Its power. 

Its beauty




And the sounds of the sea.


Daily Prompt: Worldly Encounters

(The friendly, English-speaking extra-terrestrial you run into outside your house is asking you to recommend the one book, movie or song that explains what humans are all about.  What do you pick?)

Oy. I have only ONE answer to give him?

“Okay, Mr. E.T.  Do you want a serious answer?  Funny?  Political? Religious? Historical?  Hysterical? Philosophical? Sociological? What aspect of humanity are you interested in?”

“Say what?”

“Well, I mean, do you want a book about humankind from the beginning of the history of the world? Or about how human civilzation developed? Or do you want maybe a movie about how we relate to each other?  A romance? A comedy?  How about something by one of our most famous playwrights, William Shakespeare?  Or a history of the rise and fall of the Roman Empire, or maybe of the Third Reich?”


“Come on, you have to help me out here!  We humans are not just one-dimensional, you know.  We have a lot more to us than you think.  I need to know exactly what kind of information you want.  How about a medical book?  Grey’s Anatomy? Or would you rather know about our art, music, literature, inventions–”

“STOP! Stop it right now!  You’re driving me crazy!”

“Hey, man, you’re the one who asked.  Look, this is really hard! Don’t you understand we’ve been around for a long time, and there are zillions of books,movies, and songs that would tell you all about us. How can I pick just one?  Do YOU have just ONE book, song or movie that would explain YOU to US?”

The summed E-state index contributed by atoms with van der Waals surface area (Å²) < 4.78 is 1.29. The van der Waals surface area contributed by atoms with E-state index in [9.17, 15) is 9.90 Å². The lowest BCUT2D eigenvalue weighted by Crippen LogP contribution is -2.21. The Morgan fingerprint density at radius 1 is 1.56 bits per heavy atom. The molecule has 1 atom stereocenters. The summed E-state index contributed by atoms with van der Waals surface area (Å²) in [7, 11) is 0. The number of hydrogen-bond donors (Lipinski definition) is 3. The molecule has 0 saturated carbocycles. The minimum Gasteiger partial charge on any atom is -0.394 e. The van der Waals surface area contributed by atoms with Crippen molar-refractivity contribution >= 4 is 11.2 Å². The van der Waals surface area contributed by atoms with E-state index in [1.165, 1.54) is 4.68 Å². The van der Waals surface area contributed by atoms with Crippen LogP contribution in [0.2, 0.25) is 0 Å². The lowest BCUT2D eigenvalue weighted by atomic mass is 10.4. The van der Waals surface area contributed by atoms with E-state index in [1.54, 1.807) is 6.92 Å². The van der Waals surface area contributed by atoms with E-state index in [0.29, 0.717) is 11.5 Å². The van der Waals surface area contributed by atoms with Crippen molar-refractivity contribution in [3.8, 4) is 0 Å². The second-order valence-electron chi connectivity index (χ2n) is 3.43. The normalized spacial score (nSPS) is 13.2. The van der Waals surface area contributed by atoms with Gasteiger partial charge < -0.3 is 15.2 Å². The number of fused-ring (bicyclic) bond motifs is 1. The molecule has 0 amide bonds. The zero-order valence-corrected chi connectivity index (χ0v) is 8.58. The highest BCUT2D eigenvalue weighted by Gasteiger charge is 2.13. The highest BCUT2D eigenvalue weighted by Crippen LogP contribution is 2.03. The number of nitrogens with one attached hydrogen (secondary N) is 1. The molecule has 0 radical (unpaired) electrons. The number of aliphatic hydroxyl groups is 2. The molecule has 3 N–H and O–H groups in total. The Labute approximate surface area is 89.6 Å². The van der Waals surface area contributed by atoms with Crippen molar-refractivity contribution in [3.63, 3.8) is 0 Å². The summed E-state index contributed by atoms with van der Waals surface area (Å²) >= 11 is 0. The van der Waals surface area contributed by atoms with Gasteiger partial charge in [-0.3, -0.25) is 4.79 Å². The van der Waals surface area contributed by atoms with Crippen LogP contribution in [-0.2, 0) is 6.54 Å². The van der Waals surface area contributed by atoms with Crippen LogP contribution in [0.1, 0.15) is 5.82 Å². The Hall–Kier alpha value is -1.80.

“Well, of course!”



What is a Sociopath: Final

Linda's Bible Study

The final roundup of classic traits of a sociopath include failing to accept responsibility for his own actions; many short-term romantic/marital relationships; possible juvenile deliquency; breaking parole or just not showing up for court appointments;  and criminal versatility.

Mengele78 Joseph Mengele

Since some of these traits are self-explanatory, I won’t dwell on all of them

Possilbe juvenile delinquency?  Yes, but not all sociopaths are actually caught up in the court system. Many between the ages of 13-18 may participate in activities that could land them in jail, but often don’t. Don’t forget, they’re exceptionally gifted liars and are often able to talk themselves out of trouble.

They walk away from such an encounter laughing at how easy it is to fool the authorities.

Since a true sociopath has very little sense of conscience, it doesn’t trouble him in the slightest to ignore hearings, appointments with a parole officer or other legal…

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Happy Birthday, Mom

Today, my mom would have been 89.  She went to heaven two years ago in July.  It still seems strange for me not to call her on Mother’s Day, her birthday, or just because. ImageHere she is, a year or so before she died, with three of her great-grandchildren–three of my favorite kids 🙂

Mom was part of the Great Generation.  She grew up hard, although I don’t think she thought about it much.  It’s just the way things were.  I do remember her talking about longing for a glass of cold milk.  She loved milk, and never got enough. I also remember her talking about never having had a pair of store-bought panties until after she was married, at the ripe old age of 16.  She wore underwear made of flour sacking, something  our children today  think of pretty much in the same way they think about Cinderella and Snow White.  Fairy tales.